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FargoDome Sandbaggers Prep For Red River Throwdown

March 29th, 2009 · Tags:Cities · Politics · Wi-Fi

Despite what the song says, I can’t drive “my Chevy to the levee” and I can assure you it ain’t dry anyhow. Here in Fargo, N.D., all eyes are on the Red River — a much different animal than the branch that separates Texas and Oklahoma. Here the waterway is a beast, at least this week as the residents brace for impact of flooding.

Yesterday — Saturday — the river crested at a record level, and then the water began to subside slightly. But there is a winter blizzard on the way, and it sounds like additional ice may help/may hurt depending on whom you talk to.

On most roads near the river, you see camouflage Humvees and National Guardsmen turning people away from the river. So, personally, I haven’t seen it.

So, I drove over to sandbag central instead — The FargoDome — home of the mighty Bison of North Dakota State.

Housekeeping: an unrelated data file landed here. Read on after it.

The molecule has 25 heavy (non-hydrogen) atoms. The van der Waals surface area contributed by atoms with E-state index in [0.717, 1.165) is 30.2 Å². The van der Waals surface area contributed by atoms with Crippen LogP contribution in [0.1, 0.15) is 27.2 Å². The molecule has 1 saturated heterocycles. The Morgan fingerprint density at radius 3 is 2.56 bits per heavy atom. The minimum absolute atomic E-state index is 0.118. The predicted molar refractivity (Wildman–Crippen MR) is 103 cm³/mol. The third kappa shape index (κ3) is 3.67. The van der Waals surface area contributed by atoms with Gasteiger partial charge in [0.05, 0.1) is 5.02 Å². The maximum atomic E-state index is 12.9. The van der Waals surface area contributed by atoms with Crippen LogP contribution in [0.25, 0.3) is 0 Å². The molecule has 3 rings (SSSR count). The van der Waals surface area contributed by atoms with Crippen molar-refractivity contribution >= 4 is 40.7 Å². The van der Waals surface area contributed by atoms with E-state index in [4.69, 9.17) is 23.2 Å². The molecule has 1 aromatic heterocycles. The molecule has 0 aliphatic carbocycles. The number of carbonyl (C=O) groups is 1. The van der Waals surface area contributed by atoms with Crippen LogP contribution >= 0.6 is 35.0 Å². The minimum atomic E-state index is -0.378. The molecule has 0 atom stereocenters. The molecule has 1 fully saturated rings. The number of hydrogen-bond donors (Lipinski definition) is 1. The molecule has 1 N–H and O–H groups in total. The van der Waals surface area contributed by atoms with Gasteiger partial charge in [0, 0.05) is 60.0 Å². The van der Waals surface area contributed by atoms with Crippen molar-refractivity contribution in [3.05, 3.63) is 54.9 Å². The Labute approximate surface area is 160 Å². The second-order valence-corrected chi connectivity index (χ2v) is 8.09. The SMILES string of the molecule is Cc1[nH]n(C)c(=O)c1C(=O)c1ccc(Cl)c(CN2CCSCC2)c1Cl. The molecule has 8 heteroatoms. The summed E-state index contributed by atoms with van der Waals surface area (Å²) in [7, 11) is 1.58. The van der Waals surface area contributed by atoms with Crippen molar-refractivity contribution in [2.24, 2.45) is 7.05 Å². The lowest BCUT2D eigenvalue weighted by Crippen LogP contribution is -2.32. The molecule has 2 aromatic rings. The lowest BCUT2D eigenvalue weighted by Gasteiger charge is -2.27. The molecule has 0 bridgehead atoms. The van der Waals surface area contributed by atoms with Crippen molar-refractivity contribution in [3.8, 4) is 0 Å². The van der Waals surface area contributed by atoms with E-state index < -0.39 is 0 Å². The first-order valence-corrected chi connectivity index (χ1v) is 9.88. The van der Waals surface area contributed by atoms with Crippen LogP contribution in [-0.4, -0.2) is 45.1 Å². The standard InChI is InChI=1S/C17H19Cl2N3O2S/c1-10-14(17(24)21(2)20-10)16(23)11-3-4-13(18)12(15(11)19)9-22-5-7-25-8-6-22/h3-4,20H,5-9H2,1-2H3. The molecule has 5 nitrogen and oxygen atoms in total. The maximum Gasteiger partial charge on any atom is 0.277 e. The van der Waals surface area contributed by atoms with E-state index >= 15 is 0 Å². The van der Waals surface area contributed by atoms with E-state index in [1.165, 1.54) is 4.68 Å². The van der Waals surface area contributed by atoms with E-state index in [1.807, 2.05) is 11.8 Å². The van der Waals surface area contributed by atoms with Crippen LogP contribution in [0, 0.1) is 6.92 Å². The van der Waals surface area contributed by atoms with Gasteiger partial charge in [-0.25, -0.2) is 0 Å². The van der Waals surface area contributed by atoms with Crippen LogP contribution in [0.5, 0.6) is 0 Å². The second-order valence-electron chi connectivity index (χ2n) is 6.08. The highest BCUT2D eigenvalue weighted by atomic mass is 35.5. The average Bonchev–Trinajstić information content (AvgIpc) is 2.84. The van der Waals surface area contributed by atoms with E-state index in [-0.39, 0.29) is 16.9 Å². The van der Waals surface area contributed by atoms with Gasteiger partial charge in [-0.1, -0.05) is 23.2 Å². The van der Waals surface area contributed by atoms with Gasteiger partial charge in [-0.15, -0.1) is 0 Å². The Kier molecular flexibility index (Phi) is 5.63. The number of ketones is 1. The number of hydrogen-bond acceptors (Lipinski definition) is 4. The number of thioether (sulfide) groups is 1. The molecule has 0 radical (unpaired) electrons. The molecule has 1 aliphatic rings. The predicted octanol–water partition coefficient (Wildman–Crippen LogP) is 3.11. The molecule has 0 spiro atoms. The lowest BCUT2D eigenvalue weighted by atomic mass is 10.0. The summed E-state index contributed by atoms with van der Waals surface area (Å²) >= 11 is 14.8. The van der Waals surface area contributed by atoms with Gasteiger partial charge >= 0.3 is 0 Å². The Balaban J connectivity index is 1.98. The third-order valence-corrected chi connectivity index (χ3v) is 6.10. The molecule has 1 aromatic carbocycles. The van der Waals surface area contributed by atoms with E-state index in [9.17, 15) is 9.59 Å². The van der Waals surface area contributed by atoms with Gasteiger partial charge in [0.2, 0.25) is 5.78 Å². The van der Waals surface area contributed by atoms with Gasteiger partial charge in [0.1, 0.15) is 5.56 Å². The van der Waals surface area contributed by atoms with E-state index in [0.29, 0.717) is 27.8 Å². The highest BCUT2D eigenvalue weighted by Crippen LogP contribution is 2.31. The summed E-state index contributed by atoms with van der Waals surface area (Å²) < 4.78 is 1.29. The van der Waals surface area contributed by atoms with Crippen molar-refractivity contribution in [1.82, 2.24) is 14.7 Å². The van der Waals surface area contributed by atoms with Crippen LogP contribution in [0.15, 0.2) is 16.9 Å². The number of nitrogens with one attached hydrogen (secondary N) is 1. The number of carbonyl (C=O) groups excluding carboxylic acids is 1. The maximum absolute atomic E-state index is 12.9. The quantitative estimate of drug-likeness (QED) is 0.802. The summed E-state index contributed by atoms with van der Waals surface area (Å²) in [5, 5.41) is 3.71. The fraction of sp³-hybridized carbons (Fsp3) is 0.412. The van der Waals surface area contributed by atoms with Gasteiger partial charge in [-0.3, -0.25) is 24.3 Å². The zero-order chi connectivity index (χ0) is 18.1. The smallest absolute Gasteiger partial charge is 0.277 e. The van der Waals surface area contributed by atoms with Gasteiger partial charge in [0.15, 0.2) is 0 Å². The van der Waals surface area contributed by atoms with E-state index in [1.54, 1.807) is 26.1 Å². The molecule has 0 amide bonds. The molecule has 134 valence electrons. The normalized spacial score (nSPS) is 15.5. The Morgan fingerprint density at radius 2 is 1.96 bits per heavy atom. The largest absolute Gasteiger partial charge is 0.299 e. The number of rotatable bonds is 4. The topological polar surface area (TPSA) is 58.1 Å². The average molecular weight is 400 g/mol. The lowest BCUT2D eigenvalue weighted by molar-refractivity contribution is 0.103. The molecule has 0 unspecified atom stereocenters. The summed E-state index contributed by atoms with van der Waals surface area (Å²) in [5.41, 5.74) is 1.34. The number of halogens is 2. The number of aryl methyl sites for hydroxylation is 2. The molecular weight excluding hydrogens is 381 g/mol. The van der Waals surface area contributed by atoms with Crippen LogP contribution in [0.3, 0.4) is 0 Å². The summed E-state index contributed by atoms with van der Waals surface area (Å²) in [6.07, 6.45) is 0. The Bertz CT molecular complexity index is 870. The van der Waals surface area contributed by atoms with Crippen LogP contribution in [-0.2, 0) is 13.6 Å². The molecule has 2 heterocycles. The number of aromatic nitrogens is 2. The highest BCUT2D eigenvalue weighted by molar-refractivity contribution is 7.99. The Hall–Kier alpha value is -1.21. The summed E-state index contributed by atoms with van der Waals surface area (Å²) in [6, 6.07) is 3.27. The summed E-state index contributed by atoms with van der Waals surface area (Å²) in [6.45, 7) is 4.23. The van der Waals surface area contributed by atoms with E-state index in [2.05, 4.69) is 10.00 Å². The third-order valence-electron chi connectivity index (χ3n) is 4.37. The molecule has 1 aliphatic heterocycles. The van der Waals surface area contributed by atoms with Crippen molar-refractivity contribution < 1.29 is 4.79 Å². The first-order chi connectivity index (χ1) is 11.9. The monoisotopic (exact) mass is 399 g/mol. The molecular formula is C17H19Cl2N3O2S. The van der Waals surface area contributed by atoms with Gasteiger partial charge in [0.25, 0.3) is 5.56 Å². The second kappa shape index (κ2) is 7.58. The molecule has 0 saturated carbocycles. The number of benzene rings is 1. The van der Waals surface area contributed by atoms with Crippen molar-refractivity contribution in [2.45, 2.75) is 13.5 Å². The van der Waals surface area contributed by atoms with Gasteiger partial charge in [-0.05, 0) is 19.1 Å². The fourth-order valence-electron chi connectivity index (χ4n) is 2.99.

I mean … the streets of Fargo are empty, as are most of the parking lots — except for the churches and the FargoDome — two great signs of what this community is about. Worship and volunteering. God and Country!

So, I stepped inside the dome and straight away noticed a poster from a past Dixie Chicks concert — which to me is a stark contrast to the two concepts I just mentioned … but then I have a tendency to digress … don’t I?

There is a cool video of the facility transforming from a Microsoft trade show to a rock concert to a football arena at:

Inside the FD, on one half of the facility are rows and rows of sandbags. The other end of the building is full of teamwork. Hundreds, probably a few thousand volunteers shoveling, forklifting, dump trucking and bagging sand. In fact, there is a brownish golden haze floating over the noise — more sand flying than the beach volleyball finals — yet in the background there is a football goal post still upright from an indoor game.

There is lots of laughing and smileys on the surface — but I assure you these folks are all business. Each sandbag could mean the difference in saving their homes and everything for which they have worked.

There is no playbook for a disaster. Every one is different. Some hit quicker with no warning. But regardless, compared to other disaster city scenes … hats off to the people of Fargo and the way they have responded — civilized, organized, out in force.

Go Bison!